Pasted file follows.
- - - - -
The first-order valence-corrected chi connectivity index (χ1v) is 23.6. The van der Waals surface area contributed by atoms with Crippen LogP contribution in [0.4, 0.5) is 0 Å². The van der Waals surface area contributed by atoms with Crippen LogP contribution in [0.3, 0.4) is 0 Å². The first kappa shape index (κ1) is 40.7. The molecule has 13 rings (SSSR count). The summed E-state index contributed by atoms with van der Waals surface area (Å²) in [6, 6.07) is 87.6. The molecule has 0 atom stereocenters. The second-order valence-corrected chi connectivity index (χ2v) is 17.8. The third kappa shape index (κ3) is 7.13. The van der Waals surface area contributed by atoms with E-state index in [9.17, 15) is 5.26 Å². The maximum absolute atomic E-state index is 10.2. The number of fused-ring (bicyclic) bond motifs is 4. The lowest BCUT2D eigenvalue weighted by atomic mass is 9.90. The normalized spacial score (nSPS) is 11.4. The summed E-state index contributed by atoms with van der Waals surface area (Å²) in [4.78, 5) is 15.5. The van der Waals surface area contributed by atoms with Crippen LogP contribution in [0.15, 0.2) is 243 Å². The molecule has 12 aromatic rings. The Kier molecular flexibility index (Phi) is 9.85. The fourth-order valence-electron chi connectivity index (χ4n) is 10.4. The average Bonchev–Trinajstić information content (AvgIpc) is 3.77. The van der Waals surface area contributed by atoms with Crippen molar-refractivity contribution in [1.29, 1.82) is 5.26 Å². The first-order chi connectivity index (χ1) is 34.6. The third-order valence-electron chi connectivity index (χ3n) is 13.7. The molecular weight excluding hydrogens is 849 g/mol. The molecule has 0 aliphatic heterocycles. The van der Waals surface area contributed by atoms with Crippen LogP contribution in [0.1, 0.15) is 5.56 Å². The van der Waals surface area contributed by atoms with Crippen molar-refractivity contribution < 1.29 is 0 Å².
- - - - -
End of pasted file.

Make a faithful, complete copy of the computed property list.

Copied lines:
The first-order valence-corrected chi connectivity index (χ1v) is 23.6. The van der Waals surface area contributed by atoms with Crippen LogP contribution in [0.4, 0.5) is 0 Å². The van der Waals surface area contributed by atoms with Crippen LogP contribution in [0.3, 0.4) is 0 Å². The first kappa shape index (κ1) is 40.7. The molecule has 13 rings (SSSR count). The summed E-state index contributed by atoms with van der Waals surface area (Å²) in [6, 6.07) is 87.6. The molecule has 0 atom stereocenters. The second-order valence-corrected chi connectivity index (χ2v) is 17.8. The third kappa shape index (κ3) is 7.13. The van der Waals surface area contributed by atoms with E-state index in [9.17, 15) is 5.26 Å². The maximum absolute atomic E-state index is 10.2. The number of fused-ring (bicyclic) bond motifs is 4. The lowest BCUT2D eigenvalue weighted by atomic mass is 9.90. The normalized spacial score (nSPS) is 11.4. The summed E-state index contributed by atoms with van der Waals surface area (Å²) in [4.78, 5) is 15.5. The van der Waals surface area contributed by atoms with Crippen LogP contribution in [0.15, 0.2) is 243 Å². The molecule has 12 aromatic rings. The Kier molecular flexibility index (Phi) is 9.85. The fourth-order valence-electron chi connectivity index (χ4n) is 10.4. The average Bonchev–Trinajstić information content (AvgIpc) is 3.77. The van der Waals surface area contributed by atoms with Crippen molar-refractivity contribution in [1.29, 1.82) is 5.26 Å². The first-order chi connectivity index (χ1) is 34.6. The third-order valence-electron chi connectivity index (χ3n) is 13.7. The molecular weight excluding hydrogens is 849 g/mol. The molecule has 0 aliphatic heterocycles. The van der Waals surface area contributed by atoms with Crippen LogP contribution in [0.1, 0.15) is 5.56 Å². The van der Waals surface area contributed by atoms with Crippen molar-refractivity contribution < 1.29 is 0 Å².